Gov. Tim Walz recently released his budget proposal, “Minnesota’s COVID-19 Recovery Budget,” which totals $52.4 billion over two years and would increase spending by $1.3 billion. Walz’s plan also includes $1.6 billion in new taxes.
If this tax-happy budget is passed, Minnesota would have the second highest business tax and third highest income tax rates in the nation. Apparently, Walz wants Minnesota to join the ranks of California, New York, and Illinois, which are experiencing mass exoduses due to their ever-increasing taxes.
Among Walz’s laundry list of new tax proposals would be a so-called “millionaire tax” for the top 0.7 percent of Minnesota earners. This would apply to married couples filing jointly earning more than $1 million or individuals earning more than $500,000. Although “millionaire taxes” are popular with some residents and lawmakers, they also create significant negative economic consequences. Minnesota will be no different.
Higher taxes motivate wealthy taxpayers to move to other states with more favorable tax codes, which means these wealthy taxpayers transport their income, capital, and tax revenues with them.
The always promising projected revenue from so-called millionaire taxes have fallen short in other states where they have been imposed. Relying on an alterable tax with a small base is historically unreliable and can lead to large budget deficits. In many cases, states with broader and flatter tax systems generate more revenue in a consistent and predictable manner.
Gov. Walz and the Minnesota Legislature would do well to attempt to incentivize Americans to move to Minnesota instead of pushing productive Minnesotans away. Many states with excessive tax burdens are seeing mass exoduses that are only increasing due to the fallout surrounding the COVID-19 pandemic and lockdown orders from mostly Democratic leaders. According to the U.S. Census Bureau, net domestic out-migration from 2010 through 2019 saw 1.4 million leaving New York; 912,000 leaving California; and 865,900 leaving Illinois.
Gov. Walz has also proposed an additional 1.5 percent tax on capital gains and dividend income between $500,00 and $1 million, as well as an additional 4 percent tax on income over $1 million. According to the Department of Revenue, this would affect more than 7,000 households who would end up owing an average of $30,000 per year. If even a small percentage of those 7,000 households left the state, Minnesota begins to take substantial hits to its tax base.
Gov. Walz has also proposed increasing the corporate franchise tax rate on corporations classified as “C corporations” to 11.25 percent. This would be a considerable rise from the current 9.8 percent rate.
Personal income and corporate tax hikes are without a doubt the most destructive and corrosive tax hikes because they disincentivize production, innovation, and investment. Recent studies show states with no income tax or with lower income taxes perform better economically while facilitating population growth and in-state job growth.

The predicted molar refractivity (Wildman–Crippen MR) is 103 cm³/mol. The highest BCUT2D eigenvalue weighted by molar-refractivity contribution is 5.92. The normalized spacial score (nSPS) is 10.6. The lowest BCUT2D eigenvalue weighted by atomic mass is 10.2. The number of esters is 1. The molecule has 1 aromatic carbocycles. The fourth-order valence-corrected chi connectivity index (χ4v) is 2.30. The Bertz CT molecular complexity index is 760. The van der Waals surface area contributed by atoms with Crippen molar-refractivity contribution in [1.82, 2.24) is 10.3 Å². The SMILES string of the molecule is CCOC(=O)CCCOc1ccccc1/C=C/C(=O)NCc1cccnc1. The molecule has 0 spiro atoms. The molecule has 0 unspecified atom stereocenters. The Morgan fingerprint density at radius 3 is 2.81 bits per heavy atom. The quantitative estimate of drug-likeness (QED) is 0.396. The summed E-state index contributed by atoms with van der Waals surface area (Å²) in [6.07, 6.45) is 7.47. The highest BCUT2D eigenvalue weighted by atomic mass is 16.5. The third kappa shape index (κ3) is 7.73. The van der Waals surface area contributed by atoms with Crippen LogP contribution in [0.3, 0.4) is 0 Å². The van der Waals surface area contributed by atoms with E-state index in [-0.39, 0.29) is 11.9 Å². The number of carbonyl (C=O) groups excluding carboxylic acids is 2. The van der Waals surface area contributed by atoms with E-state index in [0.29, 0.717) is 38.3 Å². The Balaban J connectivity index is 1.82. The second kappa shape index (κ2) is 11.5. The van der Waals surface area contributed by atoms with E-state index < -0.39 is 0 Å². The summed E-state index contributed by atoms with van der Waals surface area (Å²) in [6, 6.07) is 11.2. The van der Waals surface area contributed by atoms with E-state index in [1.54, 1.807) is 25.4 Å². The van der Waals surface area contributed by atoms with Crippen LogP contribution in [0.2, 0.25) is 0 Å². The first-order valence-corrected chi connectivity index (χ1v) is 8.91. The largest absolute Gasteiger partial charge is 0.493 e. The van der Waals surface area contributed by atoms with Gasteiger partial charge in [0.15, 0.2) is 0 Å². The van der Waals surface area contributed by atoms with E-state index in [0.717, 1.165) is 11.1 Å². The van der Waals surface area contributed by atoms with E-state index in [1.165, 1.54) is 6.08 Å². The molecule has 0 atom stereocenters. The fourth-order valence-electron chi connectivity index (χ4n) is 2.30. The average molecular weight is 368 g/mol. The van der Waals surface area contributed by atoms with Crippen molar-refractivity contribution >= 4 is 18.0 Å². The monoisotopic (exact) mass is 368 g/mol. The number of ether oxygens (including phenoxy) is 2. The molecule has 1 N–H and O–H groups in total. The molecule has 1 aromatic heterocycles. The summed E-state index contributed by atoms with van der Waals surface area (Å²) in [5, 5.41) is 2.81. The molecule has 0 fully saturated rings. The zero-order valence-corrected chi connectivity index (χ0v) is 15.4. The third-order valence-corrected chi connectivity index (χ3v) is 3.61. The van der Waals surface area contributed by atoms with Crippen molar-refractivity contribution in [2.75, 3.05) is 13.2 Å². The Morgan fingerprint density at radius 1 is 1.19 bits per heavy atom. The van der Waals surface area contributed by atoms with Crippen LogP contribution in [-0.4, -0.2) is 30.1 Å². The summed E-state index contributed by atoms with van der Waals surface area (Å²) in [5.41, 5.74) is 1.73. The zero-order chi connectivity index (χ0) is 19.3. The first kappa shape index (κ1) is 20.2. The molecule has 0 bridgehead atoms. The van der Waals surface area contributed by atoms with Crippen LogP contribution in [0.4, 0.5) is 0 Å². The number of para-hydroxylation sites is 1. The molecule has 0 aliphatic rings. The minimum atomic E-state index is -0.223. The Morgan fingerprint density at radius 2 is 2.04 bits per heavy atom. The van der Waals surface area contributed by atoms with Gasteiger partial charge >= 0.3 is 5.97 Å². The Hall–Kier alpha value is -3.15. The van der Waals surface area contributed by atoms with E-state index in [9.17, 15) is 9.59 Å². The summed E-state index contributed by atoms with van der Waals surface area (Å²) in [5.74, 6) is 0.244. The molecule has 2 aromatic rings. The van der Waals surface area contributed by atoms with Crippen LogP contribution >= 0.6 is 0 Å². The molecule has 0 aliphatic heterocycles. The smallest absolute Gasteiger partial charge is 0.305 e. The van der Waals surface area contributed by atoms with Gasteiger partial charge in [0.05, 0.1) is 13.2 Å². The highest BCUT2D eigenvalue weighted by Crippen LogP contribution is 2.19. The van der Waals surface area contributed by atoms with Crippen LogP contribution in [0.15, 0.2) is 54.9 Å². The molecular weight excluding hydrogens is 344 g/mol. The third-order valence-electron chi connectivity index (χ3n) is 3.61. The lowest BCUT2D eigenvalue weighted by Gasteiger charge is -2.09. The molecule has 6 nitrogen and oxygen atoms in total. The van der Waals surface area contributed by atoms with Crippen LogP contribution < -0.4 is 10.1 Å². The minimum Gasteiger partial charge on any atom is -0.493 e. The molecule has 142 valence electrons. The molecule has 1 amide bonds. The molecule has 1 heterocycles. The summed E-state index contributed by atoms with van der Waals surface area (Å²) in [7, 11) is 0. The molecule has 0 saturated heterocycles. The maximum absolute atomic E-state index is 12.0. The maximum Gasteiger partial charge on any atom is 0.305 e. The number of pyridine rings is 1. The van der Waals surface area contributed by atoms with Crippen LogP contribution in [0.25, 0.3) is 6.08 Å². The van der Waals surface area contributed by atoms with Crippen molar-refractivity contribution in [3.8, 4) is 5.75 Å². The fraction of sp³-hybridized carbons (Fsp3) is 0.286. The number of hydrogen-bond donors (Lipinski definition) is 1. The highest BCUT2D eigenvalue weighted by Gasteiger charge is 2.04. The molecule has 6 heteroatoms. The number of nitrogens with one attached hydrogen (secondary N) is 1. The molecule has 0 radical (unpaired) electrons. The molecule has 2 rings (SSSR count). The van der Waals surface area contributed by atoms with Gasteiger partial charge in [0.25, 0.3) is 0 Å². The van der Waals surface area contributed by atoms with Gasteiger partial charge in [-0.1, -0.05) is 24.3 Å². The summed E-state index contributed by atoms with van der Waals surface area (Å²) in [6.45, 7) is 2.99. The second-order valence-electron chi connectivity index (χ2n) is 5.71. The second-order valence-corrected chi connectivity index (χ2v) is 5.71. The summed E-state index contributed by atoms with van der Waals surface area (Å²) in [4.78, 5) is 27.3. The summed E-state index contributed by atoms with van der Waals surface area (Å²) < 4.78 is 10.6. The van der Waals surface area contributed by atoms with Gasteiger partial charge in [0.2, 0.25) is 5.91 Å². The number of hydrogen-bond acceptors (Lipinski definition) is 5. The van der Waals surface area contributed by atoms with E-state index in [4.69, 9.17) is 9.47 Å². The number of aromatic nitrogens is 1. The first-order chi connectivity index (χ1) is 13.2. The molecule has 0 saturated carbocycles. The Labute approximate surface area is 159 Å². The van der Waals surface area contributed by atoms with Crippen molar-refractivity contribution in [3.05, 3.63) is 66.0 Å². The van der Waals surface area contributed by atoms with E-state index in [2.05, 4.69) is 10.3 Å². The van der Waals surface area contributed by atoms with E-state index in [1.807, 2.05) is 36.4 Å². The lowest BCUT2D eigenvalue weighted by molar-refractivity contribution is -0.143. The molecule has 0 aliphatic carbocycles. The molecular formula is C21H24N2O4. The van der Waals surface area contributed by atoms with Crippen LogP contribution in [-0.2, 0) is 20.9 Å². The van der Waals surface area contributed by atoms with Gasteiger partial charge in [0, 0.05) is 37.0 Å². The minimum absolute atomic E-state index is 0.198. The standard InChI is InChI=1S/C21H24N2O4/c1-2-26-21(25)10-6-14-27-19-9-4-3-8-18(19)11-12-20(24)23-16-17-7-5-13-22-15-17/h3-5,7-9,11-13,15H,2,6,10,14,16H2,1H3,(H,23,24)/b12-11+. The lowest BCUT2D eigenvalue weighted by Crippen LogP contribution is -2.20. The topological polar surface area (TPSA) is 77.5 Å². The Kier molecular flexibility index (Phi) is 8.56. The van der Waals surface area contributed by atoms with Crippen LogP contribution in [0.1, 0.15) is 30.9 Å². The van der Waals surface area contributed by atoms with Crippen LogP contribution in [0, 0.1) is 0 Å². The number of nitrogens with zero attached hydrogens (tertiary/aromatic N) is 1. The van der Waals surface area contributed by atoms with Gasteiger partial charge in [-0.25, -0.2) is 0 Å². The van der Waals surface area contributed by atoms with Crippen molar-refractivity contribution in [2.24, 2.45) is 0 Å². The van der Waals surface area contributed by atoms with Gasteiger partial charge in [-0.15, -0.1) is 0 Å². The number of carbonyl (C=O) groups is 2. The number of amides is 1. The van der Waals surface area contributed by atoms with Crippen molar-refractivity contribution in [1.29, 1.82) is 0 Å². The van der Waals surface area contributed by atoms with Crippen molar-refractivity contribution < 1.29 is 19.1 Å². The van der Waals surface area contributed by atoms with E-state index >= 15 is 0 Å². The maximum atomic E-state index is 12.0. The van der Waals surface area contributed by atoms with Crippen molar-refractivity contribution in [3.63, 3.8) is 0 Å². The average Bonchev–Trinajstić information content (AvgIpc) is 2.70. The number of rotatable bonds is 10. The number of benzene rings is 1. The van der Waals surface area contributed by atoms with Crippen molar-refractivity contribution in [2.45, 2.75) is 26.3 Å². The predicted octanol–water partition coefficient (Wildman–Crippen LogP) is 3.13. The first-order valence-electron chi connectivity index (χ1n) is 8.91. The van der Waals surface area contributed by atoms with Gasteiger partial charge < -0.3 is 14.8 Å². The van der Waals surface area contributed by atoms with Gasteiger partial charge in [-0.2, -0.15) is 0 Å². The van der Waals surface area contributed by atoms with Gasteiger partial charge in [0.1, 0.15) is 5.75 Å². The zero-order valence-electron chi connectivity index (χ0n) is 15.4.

As aforementioned, high income taxes deter economic development by discouraging higher-income-earners and new capital from moving into a state, or in this case, pushing high-earning Minnesotans out. A study by the Americans for Tax Reform Foundation found, “Each positive 1 percentage point tax burden differential between states decreases the ratio of income migration into the high-tax state by 6.78 percent in a given year.”
Furthermore, a retroactive tax on previously taxed foreign income that is brought back into the country has been proposed. According to the proposal, this could go as far back as 2016.
Finally, Gov. Walz proposes adding $1 per pack to the state’s existing $3.04 per pack tax on cigarettes paired with a series of tax hikes to be added to vaping products. In general, cigarette taxes are notoriously unreliable revenue sources, which disproportionally affect lower-income Minnesotans. A Cato Journal article notes from 2010 to 2011, “smokers earning less than $30,000 per year spent 14.2 percent of their household income on cigarettes, compared to 4.3 percent for smokers earning between $30,000 and $59,999 and 2 percent for smokers earning more than $60,000.
Keeping all of this in mind, it would behoove Minnesotans to contact their state representatives in an attempt to convince the legislature to carefully consider all of the economic fallout that would follow the passing of this tax-heavy budget proposal. Following the coronavirus pandemic, tax hikes are not a viable economic solution, particularly unreliable taxes such as increased income taxes and cigarette taxes. All taxes should be applied to a broad base and maintained at a low and economically competitive rate if Minnesota wants to keep businesses and residents in the Gopher State.
Samantha Fillmore ([email protected]) is a government relations manager at The Heartland Institute.